Dr. Aumatma: Many of us are deficient in Vitamin D, We test everyone, and there are very few times that people have optimal levels of vitamin D on testing.
Generally speaking, a safe dose for almost everyone across the board could be like 1000 IU’s, and then we would go up based on how deficient you are. The more deficient you are, the higher the dose required. But that's usually for short periods of time and then we fall back to like a maintenance dose, which is 1000 to 2000 IU’s per day.
Georgie Kovacs: How does one decide which supplements to take to support their fertility? Not only the supplement type but also the brand or formulation.
Dr. Aumatma: In my experience, patients come in with garbage bags full of supplements, and a majority of the time I'm going to remove three fourths of them. We read the ingredients. I'm not even looking at the active ingredients. That's what's going to be on the supplement label that tells you how many milligrams. I'm looking at the other ingredients, which are very telling about the quality of that product. The longer that list of other ingredients, the more likely that product is garbage.
The second thing about supplements is whether they are the right kind of supplements. So for example, magnesium. We can talk about all the benefits of magnesium. It helps with your cycles, period cramps, optimizing hormones, and better quality sleep. While magnesium is amazing, the type of magnesium is important. There is magnesium carbonate, citrate, malate, gluconate, glycinate, among others.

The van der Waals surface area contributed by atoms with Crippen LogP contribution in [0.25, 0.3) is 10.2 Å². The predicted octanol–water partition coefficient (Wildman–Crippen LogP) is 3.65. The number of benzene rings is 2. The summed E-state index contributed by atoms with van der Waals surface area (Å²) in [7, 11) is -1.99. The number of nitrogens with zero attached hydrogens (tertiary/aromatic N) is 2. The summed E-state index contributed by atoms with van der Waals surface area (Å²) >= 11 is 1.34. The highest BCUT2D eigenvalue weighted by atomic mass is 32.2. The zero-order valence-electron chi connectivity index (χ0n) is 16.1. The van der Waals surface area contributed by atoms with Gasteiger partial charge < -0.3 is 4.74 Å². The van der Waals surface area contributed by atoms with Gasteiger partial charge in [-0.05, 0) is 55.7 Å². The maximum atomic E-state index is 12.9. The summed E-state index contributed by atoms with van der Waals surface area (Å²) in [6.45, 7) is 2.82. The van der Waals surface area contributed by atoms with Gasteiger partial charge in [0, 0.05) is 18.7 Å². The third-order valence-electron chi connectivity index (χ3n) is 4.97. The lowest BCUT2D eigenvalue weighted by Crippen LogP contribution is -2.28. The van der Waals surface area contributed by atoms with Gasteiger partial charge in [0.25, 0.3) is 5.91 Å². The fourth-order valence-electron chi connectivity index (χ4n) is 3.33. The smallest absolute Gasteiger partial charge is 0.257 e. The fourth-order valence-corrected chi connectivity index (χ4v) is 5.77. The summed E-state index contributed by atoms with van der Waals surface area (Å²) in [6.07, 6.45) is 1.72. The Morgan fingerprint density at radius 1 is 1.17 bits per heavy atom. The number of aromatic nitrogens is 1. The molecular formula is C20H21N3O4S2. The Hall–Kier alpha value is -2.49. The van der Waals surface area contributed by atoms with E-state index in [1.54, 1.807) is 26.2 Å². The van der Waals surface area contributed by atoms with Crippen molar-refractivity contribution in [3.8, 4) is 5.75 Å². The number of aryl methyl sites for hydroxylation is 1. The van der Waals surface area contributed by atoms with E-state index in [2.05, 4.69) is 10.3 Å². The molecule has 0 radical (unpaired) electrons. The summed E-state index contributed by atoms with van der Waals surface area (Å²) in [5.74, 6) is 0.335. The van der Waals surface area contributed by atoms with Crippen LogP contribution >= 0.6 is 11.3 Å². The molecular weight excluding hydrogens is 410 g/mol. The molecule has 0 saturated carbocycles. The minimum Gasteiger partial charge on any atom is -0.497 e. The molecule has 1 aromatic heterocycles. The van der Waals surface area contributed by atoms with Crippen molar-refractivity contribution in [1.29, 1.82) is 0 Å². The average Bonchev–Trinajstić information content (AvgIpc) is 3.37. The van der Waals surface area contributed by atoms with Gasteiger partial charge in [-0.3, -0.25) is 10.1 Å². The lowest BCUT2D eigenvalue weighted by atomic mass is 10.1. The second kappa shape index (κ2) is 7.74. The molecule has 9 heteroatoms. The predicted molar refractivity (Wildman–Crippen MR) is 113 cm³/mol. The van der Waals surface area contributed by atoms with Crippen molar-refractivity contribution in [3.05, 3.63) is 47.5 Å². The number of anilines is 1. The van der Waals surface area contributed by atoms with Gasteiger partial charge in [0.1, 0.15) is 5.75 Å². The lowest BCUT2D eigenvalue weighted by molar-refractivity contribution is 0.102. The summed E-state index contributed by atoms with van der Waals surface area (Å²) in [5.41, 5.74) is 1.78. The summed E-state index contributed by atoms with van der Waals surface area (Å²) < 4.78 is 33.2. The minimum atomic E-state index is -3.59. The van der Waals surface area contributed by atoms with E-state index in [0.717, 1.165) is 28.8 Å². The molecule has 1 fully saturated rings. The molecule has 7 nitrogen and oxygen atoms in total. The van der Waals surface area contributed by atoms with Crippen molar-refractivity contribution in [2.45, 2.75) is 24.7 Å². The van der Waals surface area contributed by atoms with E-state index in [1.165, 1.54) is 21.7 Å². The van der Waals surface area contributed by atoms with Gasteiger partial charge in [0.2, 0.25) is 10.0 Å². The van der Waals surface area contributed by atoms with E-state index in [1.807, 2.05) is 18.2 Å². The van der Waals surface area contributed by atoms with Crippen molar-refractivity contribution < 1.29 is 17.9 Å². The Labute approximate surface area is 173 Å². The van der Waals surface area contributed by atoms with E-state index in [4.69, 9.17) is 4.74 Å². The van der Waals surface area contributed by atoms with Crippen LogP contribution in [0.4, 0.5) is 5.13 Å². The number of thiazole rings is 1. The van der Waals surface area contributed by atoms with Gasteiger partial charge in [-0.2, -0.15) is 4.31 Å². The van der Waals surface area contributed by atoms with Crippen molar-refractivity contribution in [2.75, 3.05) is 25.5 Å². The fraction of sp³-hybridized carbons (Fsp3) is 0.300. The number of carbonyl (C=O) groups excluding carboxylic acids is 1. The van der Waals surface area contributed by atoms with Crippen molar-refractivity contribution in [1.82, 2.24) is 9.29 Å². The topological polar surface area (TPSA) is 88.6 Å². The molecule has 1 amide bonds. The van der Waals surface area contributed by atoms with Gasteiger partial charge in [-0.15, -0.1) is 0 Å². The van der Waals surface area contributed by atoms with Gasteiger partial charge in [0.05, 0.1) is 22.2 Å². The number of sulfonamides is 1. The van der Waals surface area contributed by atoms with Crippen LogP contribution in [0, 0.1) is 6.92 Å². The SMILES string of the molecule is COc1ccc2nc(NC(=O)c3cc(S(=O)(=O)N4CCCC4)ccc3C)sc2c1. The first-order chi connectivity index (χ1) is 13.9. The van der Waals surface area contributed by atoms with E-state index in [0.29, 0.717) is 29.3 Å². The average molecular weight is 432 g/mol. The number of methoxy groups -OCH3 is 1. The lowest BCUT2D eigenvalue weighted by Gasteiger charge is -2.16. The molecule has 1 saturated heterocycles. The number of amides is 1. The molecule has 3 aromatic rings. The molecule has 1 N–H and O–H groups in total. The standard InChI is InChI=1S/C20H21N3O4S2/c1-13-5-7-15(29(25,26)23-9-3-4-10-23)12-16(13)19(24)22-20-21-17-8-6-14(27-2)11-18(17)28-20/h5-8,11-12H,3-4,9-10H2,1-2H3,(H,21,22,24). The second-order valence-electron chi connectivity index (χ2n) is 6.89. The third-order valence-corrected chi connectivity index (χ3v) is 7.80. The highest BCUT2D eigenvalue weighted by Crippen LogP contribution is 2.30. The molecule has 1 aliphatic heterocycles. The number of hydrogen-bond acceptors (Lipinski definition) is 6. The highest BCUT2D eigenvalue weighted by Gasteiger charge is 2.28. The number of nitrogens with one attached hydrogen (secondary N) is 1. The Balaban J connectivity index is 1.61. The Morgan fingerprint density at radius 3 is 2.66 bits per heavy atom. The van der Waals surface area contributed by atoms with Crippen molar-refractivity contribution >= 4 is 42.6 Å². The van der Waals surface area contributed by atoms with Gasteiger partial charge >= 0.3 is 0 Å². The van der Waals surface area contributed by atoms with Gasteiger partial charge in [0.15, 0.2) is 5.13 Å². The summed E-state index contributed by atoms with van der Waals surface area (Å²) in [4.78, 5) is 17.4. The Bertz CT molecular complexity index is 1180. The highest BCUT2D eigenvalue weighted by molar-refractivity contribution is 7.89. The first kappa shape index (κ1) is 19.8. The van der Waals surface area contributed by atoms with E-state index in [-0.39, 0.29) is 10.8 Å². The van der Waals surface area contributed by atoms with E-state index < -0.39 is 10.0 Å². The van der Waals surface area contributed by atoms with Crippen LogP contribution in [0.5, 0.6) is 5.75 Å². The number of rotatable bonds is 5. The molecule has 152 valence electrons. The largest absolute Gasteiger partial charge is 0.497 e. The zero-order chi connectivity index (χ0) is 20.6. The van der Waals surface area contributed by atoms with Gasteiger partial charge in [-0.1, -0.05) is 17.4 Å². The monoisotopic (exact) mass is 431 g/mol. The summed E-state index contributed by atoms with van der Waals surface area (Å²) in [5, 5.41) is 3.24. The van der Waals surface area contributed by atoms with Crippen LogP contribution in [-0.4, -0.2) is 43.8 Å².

Magnesium can’t be taken on its own. It is an element and has to be bound to something to make it into a form that you can ingest, whether it's a powder, a liquid, or a capsule. That binding process is what stabilizes it so that you can put it into your body. When you put it into your body, your gut has to cleave off whatever that other ingredient is. This is the carbonate, citrate, malate, gluconate, etc. Once your gut cleaves it off, then your body absorbs that magnesium.
So when you're talking about putting the wrong ingredient, let’s take magnesium carbonate as an example. Carbonate is essentially chalk. So you take that carbonate component, bind it to the magnesium, and you get this really crappy form of magnesium that probably will not benefit you at all.
I wish that there were easier ways to educate on each and every nutrient. These formulations are important because it impacts all supplements.
The last tier is whether it actually helps your fertility because you don’t want to expose yourself to something you don’t need or should not take. I get this asked a lot because someone will hear about a person on Facebook who got pregnant because of something they took. One I hear about a lot is DHEA.
Let’s talk about DHEA. It's a really popular fertility supplement. It took me seven years to figure out the optimal person to give DHEA to but there's maybe 5% of people who need DHEA. That person is someone who has a really specific hormone pattern. Also, DHEA levels in urine must be tested before knowing whether or not to supplement someone's DHEA. It is not a hormone you want to mess around with. DHEA can shorten your periods and shorten your cycles, and impact egg quality.